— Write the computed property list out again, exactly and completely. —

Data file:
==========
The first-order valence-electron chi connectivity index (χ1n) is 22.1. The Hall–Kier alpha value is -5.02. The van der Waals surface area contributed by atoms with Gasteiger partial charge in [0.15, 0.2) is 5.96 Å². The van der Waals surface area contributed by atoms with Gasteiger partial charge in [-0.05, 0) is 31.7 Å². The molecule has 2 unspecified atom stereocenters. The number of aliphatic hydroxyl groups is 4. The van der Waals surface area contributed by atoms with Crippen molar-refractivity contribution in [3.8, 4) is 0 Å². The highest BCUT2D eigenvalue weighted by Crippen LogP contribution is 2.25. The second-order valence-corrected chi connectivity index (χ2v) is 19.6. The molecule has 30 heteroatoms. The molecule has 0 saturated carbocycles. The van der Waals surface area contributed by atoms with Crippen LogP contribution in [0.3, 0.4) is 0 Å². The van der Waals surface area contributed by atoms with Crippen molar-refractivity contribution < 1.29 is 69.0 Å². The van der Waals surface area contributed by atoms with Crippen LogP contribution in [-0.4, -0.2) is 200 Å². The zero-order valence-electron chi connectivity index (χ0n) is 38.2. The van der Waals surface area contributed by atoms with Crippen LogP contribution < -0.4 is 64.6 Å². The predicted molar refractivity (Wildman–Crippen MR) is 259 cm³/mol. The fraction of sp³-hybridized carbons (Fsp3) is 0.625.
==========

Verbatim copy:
The first-order valence-electron chi connectivity index (χ1n) is 22.1. The Hall–Kier alpha value is -5.02. The van der Waals surface area contributed by atoms with Gasteiger partial charge in [0.15, 0.2) is 5.96 Å². The van der Waals surface area contributed by atoms with Gasteiger partial charge in [-0.05, 0) is 31.7 Å². The molecule has 2 unspecified atom stereocenters. The number of aliphatic hydroxyl groups is 4. The van der Waals surface area contributed by atoms with Crippen molar-refractivity contribution in [3.8, 4) is 0 Å². The highest BCUT2D eigenvalue weighted by Crippen LogP contribution is 2.25. The second-order valence-corrected chi connectivity index (χ2v) is 19.6. The molecule has 30 heteroatoms. The molecule has 0 saturated carbocycles. The van der Waals surface area contributed by atoms with Crippen LogP contribution in [0.3, 0.4) is 0 Å². The van der Waals surface area contributed by atoms with Crippen molar-refractivity contribution < 1.29 is 69.0 Å². The van der Waals surface area contributed by atoms with Crippen LogP contribution in [-0.4, -0.2) is 200 Å². The zero-order valence-electron chi connectivity index (χ0n) is 38.2. The van der Waals surface area contributed by atoms with Crippen LogP contribution < -0.4 is 64.6 Å². The predicted molar refractivity (Wildman–Crippen MR) is 259 cm³/mol. The fraction of sp³-hybridized carbons (Fsp3) is 0.625.